In a bizarre twist to Nvidia’s GeForce RTX 40 series GPU rollout, it turns out there will be no 12GB version of the RTX 4080 at all. Nvidia announced an "unlaunch" of the graphics card, which would have sat below the RTX 4080 16GB and the RTX 4090, effectively cancelling it. The 16GB version will still release as planned on November 16th.
"The RTX 4080 12GB is a fantastic graphics card, but it’s not named right", reads Nvidia’s statement. "Having two GPUs with the 4080 designation is confusing. So, we’re pressing the "unlaunch" button on the 4080 12GB."
"It’s not named right" is one way of putting it. Personally I was holding judgement until benchmarks, but the RTX 4080 12GB reveal went down pretty poorly with PC hardware fans, and reception just got worse upon the confirmation of more in-depth specs. For one thing, it was never just the RTX 4080 16GB with less VRAM – it was a completely distinct design, with a different underlying Ada Lovelace processor (Nvidia’s AD104, a step below the 16GB’s AD103). The 12GB model’s VRAM would be slower too, with less bandwidth; in fact, the RTX 4080 12GB’s overall memory bandwidth would be narrower than that of the original, 10GB RTX 3080 from the previous Ampere generation. All that for a much higher starting price of £949 / $899, and confusing naming would prove to be the least of Nvidia’s problems.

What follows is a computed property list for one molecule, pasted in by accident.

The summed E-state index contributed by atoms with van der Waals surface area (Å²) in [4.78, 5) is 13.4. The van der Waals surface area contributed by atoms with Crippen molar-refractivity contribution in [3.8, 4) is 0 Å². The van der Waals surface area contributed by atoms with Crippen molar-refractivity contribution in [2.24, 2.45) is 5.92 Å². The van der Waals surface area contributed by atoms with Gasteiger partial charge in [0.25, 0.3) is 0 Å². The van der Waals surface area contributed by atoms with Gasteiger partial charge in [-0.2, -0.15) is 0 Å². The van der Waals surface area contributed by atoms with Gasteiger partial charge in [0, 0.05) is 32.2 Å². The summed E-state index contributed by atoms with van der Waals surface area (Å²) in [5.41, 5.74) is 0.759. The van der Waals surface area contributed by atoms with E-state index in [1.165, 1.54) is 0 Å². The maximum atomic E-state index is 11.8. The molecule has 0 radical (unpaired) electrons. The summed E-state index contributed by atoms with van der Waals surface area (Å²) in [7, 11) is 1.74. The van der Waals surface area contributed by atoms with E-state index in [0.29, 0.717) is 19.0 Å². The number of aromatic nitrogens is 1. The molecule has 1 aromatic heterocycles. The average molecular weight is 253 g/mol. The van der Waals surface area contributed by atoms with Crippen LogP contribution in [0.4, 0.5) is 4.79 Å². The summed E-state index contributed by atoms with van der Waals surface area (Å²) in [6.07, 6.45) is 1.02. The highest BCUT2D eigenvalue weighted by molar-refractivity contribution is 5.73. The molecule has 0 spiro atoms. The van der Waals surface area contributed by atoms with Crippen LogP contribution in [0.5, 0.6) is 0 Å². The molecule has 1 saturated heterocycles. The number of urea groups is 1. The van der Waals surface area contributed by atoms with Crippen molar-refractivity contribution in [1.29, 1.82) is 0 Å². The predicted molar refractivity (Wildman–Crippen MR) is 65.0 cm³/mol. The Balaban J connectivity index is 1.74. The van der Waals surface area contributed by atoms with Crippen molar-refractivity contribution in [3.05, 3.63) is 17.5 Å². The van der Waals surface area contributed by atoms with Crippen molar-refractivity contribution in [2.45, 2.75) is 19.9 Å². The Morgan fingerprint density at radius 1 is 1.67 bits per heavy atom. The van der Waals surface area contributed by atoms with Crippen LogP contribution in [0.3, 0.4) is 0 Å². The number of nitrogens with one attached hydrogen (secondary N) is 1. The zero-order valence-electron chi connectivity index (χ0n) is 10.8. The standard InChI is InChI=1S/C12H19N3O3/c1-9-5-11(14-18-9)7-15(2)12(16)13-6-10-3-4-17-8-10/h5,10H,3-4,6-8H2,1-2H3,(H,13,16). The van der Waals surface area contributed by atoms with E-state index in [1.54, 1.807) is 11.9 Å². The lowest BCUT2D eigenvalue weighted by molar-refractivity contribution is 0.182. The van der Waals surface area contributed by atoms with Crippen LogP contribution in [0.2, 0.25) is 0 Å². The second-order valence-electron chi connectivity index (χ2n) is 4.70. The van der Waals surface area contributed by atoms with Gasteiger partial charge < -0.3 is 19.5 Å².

Cancelling the launch outright still seems like drastic measure, particularly with release day only one month away. And if you think this would cause major disruption to Nvidia’s board partners, who will have paid for the right to make their own RTX 4080 12GB cards, you’re almost certainly right. Gamers Nexus are reporting, citing sources within two of these manufacturers, that Nvidia are actually contributing to the costs of replacing the now-useless packaging that former RTX 4080 12GB partner cards would have been sold in.
This indicates that the existing RTX 4080 12GB stock will be rebranded as a different RTX 40 series product, as opposed to being buried in the desert next to Atari’s 700,000 E.T. cartridges. Logic would suggest it would become the new RTX 4070 or RTX 4070 Ti, though nothing about a new name or release date has slipped out (beyond Nvidia comping the new boxes). Hopefully it comes with a less fanciful price as well – the RTX 4090 has already shown that you can have the best graphics card in the world on pure performance, but it's still a bad deal if it costs several weeks’ rent.